“Part of this comes from the layout created, allowing spatial separation of the rooms and the concrete block construction that was possible,” he says, adding that acoustic treatments such as specialist suspended ceilings can also offer economic solutions for the absorption of sound, particularly in dealing with low end frequencies.
While the aim is to create something that is close to, if not on the same level, as a professional studio, Bell observes that the principal thing limiting the quality of acoustic spaces in education is procurement. “Price has frequently become the only issue considered and there is a steadily decreasing consideration of what the performance will be,” he says.
“Too often the procurement department will consider that professional standards of performance are too expensive. This is not the case and the use of non-application specific acoustic designers, in concert with the limited standards set out in BB93, often leads to the design/build approach elevating budgets to the detriment of the final facilities’ quality.”
The amount of reverberation in a space is a key factor in the acoustic design of a studio, but it should also be high on the list of priorities when it comes to AV installations such as meeting rooms, classrooms and public places – including bars, airports and shopping centres. A low reverb time plays a part in reducing the amount of reflected sound, which can adversely affect the intelligibility of speech.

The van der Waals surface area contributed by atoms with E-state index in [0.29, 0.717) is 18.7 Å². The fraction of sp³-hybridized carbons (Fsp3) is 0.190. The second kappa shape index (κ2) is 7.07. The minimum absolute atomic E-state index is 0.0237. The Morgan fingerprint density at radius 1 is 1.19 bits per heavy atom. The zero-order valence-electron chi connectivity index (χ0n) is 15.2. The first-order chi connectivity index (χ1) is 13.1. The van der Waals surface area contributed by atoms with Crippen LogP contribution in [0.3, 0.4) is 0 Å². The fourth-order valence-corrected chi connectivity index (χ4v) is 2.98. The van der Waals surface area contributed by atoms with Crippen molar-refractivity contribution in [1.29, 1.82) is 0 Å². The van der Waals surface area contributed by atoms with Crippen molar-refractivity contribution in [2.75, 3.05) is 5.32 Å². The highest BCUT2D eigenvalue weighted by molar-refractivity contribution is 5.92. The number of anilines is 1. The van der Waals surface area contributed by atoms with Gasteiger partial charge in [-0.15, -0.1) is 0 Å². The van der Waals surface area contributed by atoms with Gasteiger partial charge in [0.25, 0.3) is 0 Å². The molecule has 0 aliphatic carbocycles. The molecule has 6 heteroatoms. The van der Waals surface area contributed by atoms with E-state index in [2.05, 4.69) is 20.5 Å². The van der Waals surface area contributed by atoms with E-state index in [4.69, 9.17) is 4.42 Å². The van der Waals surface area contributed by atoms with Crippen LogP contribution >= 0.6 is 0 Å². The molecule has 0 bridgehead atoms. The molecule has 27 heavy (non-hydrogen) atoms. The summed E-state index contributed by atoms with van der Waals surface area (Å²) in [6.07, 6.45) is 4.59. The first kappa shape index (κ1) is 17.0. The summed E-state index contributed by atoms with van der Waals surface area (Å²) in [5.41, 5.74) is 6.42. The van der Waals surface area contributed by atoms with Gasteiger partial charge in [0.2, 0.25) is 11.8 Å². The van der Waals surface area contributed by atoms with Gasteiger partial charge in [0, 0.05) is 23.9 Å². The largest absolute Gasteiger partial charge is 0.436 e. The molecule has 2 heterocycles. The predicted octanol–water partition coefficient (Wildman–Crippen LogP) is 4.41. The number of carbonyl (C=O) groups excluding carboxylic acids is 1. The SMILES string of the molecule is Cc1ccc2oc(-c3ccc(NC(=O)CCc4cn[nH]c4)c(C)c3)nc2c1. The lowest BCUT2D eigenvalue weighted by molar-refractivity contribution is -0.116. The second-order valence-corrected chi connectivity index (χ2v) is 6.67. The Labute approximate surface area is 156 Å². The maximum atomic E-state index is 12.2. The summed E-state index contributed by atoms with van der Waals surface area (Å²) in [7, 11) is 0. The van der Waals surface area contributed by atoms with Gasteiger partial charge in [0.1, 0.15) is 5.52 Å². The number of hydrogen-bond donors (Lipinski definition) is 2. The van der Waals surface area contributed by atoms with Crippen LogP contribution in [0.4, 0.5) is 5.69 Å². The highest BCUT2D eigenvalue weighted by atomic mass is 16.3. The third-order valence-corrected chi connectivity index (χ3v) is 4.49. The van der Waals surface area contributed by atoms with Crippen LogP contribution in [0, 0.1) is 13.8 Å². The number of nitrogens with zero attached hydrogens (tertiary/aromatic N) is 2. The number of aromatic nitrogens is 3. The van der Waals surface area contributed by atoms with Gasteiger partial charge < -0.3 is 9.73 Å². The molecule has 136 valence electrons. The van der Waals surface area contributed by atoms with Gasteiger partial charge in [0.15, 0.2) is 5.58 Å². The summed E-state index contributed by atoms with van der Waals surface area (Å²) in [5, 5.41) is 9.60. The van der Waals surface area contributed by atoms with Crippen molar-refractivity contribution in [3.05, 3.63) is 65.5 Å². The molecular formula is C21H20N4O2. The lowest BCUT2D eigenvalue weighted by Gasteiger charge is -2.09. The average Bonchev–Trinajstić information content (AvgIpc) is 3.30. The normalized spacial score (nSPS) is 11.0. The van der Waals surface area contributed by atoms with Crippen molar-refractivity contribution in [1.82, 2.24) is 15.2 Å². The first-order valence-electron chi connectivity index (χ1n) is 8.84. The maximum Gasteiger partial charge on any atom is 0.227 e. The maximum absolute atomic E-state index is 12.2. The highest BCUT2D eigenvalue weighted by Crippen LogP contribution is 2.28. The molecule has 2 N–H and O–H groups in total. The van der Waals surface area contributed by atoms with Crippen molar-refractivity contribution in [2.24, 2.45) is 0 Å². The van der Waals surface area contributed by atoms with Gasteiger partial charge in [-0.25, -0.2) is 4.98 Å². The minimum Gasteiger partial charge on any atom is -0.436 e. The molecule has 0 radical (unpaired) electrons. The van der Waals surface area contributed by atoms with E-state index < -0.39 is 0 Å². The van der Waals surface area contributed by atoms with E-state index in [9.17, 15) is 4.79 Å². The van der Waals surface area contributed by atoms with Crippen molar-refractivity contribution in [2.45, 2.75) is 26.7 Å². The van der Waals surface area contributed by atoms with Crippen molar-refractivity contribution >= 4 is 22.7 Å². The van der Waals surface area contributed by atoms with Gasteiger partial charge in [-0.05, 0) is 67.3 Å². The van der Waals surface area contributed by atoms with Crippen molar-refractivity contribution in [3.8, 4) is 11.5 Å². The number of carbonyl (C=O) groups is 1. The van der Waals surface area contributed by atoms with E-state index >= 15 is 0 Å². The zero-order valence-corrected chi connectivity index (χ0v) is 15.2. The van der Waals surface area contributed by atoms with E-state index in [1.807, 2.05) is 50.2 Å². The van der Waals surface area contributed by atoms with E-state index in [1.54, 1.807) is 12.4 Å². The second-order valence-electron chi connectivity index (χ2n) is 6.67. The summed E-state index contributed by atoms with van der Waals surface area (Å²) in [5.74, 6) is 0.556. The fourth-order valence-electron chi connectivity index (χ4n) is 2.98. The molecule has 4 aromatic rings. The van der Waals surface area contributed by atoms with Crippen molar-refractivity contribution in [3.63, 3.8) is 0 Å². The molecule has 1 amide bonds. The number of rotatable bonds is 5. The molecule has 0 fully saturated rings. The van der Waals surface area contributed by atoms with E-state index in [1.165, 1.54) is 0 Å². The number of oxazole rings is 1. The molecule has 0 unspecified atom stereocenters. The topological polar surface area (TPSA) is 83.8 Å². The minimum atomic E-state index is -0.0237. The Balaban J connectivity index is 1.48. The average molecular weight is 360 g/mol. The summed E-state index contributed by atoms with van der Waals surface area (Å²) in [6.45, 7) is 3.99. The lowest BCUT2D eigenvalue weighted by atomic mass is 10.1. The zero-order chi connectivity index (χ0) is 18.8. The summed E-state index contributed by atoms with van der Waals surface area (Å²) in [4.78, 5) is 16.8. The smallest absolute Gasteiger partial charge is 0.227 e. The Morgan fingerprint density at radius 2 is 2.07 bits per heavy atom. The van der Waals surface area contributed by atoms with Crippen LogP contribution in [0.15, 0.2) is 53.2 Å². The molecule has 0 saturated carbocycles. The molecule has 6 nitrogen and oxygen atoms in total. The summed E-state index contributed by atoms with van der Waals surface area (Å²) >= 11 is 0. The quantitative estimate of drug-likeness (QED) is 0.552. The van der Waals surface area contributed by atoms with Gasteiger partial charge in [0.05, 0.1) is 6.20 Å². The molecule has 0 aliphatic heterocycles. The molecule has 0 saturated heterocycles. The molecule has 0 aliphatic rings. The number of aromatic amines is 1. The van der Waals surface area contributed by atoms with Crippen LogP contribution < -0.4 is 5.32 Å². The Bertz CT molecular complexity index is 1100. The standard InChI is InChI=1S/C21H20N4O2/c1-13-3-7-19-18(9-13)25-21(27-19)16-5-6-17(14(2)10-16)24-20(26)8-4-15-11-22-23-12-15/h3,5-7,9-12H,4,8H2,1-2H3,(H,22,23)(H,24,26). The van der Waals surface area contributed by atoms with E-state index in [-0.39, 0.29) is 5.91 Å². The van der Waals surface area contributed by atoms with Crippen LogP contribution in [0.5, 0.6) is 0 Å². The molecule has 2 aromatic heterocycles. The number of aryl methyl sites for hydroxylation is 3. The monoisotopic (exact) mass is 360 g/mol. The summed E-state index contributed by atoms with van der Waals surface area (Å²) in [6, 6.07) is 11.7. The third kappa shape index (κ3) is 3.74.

If this is not addressed as part of the initial construction, it is possible to deal with reverberation problems retrospectively by installing sound treatments. These are able to absorb or deflect unwanted audio elements to produce clearer, more intelligible sound. Among the specialist companies producing treatment systems for education and office environments are Ecophon and Standapart: the former offers a range of free-hanging units and baffles, modular ceilings, acoustic plaster and wall panels/screens; while the latter also produces acoustic screening, wall-mounted blocks, free-standing units and stand-alone ‘pods’ that can be installed in a larger room to create an isolated space.
Pro audio and musical instrument retailer Thomann has produced an online guide to acoustics that is primarily for what it calls home recording enthusiasts, but which is a useful starting place for the uninitiated. Reflections are identified as a major contributor to poor audio quality, causing comb filter effect distortions, room modes, flutter echoes and other problems. To combat these, the use of absorbers such as compressed glass fibre matting and Basotect foam, as well as plate resonators and diffusers, is recommended.
In these days of grand design architecture and interiors, acoustics can often be as a secondary consideration. Many architects and interior designers would no doubt baulk at the idea of putting acoustic baffles or panelling into a swanky hotel lobby, high-end store or exclusive restaurant, but David Yates, founder and chief executive of technology design practice Recursive Digital, comments that simpler, less obtrusive methods of absorbing wayward frequencies and sounds can be employed to achieve a good quality outcome.